That portion of the vehicle fleet currently covered by S6 of the standard reflects a mix of convex mirrors and mirrors of unit magnification on the passenger's side of the vehicle. Each type of mirror has its advantages. Convex mirrors have the advantage of providing a wider field of view than a mirror of unit magnification of the same size. However, convex mirrors tend to provide an image that causes objects to appear further away and to be moving more slowly than they actually are. In contrast, mirrors of unit magnification generally provide a realistic rendering of approaching vehicles, although a narrower field of view and a larger “blind spot.”
Consumer preferences also vary in terms of the type of rearview mirror installed on the passenger's side of vehicles. The agency has received complaints from some vehicle owners who find convex mirrors annoying when trying to back up and maneuver trailers. However, others have asked the agency to allow convex mirrors in situations in locations where only a mirror of unit magnification is permitted (e.g., driver-side outside rearview mirrors).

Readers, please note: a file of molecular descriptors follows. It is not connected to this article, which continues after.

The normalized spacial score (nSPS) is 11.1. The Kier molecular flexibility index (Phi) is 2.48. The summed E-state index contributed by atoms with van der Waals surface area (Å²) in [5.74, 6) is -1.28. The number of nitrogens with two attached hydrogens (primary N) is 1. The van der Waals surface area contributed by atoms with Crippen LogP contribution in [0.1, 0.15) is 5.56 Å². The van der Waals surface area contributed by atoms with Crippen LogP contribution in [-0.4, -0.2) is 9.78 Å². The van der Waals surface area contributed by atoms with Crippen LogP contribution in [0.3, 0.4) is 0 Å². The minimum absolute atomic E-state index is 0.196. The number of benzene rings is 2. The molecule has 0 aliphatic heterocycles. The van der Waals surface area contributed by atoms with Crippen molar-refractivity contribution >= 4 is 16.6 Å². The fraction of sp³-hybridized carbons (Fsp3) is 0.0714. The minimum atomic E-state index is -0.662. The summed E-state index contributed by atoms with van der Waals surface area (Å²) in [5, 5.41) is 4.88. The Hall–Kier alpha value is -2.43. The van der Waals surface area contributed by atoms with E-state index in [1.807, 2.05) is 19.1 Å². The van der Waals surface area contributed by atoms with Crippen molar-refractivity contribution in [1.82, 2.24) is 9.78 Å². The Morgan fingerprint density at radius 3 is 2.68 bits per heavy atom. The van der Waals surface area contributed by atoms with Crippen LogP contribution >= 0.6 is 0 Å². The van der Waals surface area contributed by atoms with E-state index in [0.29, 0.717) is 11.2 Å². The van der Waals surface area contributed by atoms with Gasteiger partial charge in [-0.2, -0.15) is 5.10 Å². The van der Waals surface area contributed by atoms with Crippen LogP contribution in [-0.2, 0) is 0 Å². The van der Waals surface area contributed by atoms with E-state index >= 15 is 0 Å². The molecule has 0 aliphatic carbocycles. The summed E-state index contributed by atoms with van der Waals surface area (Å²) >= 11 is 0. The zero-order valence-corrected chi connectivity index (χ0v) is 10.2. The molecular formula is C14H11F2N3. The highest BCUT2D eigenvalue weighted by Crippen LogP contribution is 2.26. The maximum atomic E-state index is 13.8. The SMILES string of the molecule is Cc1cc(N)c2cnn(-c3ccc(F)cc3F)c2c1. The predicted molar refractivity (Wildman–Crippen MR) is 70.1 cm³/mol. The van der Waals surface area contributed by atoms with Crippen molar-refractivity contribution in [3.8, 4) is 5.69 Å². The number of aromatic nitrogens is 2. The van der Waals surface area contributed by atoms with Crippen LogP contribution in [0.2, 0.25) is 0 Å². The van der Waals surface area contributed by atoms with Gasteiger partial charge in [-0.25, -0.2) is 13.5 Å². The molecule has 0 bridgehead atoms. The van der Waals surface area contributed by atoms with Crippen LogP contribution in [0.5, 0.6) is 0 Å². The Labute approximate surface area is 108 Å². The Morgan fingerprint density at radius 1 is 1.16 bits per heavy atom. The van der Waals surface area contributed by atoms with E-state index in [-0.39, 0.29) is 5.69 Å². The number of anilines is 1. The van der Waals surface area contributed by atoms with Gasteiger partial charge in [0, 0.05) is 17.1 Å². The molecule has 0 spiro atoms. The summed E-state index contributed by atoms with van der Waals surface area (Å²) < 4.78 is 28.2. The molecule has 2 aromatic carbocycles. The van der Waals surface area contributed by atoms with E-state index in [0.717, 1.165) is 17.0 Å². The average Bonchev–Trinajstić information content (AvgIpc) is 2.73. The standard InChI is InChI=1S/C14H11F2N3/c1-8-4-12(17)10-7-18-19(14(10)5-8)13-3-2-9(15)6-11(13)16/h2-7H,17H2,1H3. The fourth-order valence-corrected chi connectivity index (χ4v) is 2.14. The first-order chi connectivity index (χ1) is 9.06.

The critical question posed by Mr. Cox's petition is whether there is evidence that use of a convex mirror at the passenger's side location on the vehicles in question has a negative impact on vehicle safety. To examine this issue, we reviewed the available research, including a relevant, agency-sponsored fleet study whose results were reported in a DOT research report titled, “Field Test Evaluation of Rearview Mirror Systems for Commercial Vehicles.”  This study involved a two-year field examination of fleets of telephone company repair vans, some using passenger-side mirrors of unit magnification and others using passenger-side convex mirrors. In that study, the convex mirrors had a 40-inch radius of curvature, similar to the OEM supplied passenger-side mirrors that the petitioner is seeking to have changed. Although those vans were not pulling trailers, such cargo vans generally have poor direct rear visibility, so the situations are generally analogous. The study reported that vans equipped with passenger-side convex mirrors had a lower crash rate than vans equipped with passenger-side mirrors of unit magnification. Thus, the available safety data do not demonstrate adverse safety consequences associated with the use of passenger-side convex mirrors. As noted previously, the petitioner did not provide any data, to demonstrate a safety problem that would be remedied by his requested amendments to the standard.